Cauchy Sequence Converges on Real Number Line/Proof 2

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Theorem

Let $\sequence {a_n}$ be a Cauchy sequence in $\R$.

Then $\sequence {a_n}$ is convergent.


Proof

Let $\sequence {a_n}$ be a Cauchy sequence in $\R$.

By Real Cauchy Sequence is Bounded, $\sequence {a_n}$ is bounded.

By the Bolzano-Weierstrass Theorem, $\sequence {a_n}$ has a convergent subsequence $\sequence {a_{n_r} }$.

Let $a_{n_r} \to l$ as $r \to \infty$.

It is to be shown that $a_n \to l$ as $n \to \infty$.


Let $\epsilon \in \R_{>0}$ be a (strictly) positive real number.

Then $\dfrac \epsilon 2 > 0$.

Hence:

$(1): \quad \exists R \in \R: \forall r > R: \size {a_{n_r} - 1} < \dfrac \epsilon 2$


We have that $\sequence {a_n}$ is a Cauchy sequence.

Hence:

$(2): \quad \exists N \in \R: \forall m > N, n > N: \size {x_m - x_n} \le \dfrac \epsilon 2$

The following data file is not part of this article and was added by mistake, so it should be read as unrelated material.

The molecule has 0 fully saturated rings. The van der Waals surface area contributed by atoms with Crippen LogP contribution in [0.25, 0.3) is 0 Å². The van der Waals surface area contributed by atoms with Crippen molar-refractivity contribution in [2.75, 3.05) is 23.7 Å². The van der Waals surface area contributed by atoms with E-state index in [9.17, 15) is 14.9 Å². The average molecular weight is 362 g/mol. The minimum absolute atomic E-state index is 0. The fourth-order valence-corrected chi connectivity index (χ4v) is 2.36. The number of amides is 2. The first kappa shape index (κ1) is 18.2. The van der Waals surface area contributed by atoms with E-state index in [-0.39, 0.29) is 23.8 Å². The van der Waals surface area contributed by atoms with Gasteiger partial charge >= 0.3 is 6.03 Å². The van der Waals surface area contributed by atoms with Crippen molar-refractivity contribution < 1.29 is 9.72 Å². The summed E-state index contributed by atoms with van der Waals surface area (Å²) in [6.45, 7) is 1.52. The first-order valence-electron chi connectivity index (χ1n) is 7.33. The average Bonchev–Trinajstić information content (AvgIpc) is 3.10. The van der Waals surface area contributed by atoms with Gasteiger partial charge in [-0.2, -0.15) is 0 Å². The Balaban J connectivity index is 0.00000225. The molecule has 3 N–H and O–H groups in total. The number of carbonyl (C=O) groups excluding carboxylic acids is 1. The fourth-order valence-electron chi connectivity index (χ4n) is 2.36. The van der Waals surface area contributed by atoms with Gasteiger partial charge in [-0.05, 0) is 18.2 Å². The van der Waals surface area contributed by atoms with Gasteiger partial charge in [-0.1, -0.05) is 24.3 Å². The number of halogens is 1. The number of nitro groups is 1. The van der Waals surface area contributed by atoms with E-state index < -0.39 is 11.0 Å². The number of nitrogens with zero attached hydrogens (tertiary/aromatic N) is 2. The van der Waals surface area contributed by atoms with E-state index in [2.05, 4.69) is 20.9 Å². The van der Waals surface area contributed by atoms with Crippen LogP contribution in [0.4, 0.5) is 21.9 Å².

Let $n > N$.

Let $r \in \N$ be sufficiently large that:

$n_r > N$

and:

$r > R$

Then $(1)$ is satisfied, and $(2)$ is satisfied with $m = n_r$.

So:

\(\, \displaystyle \forall n > N: \, \) \(\displaystyle \size {a_n - l}\) \(=\) \(\displaystyle \size {a_n - a_{n_r} + a_{n_r} - l}\)
\(\displaystyle \) \(\le\) \(\displaystyle \size {a_n - a_{n_r} } + \size{a_{n_r} - l}\) Triangle Inequality for Real Numbers
\(\displaystyle \) \(<\) \(\displaystyle \dfrac \epsilon 2 + \dfrac \epsilon 2\)
\(\displaystyle \) \(=\) \(\displaystyle \epsilon\)

So, given $\epsilon > 0$, we have found $n \in \R$ such that:

$\forall n > N: \size {a_n - l} < \epsilon$

Thus:

$x_n \to l$ as $n \to \infty$.

$\blacksquare$


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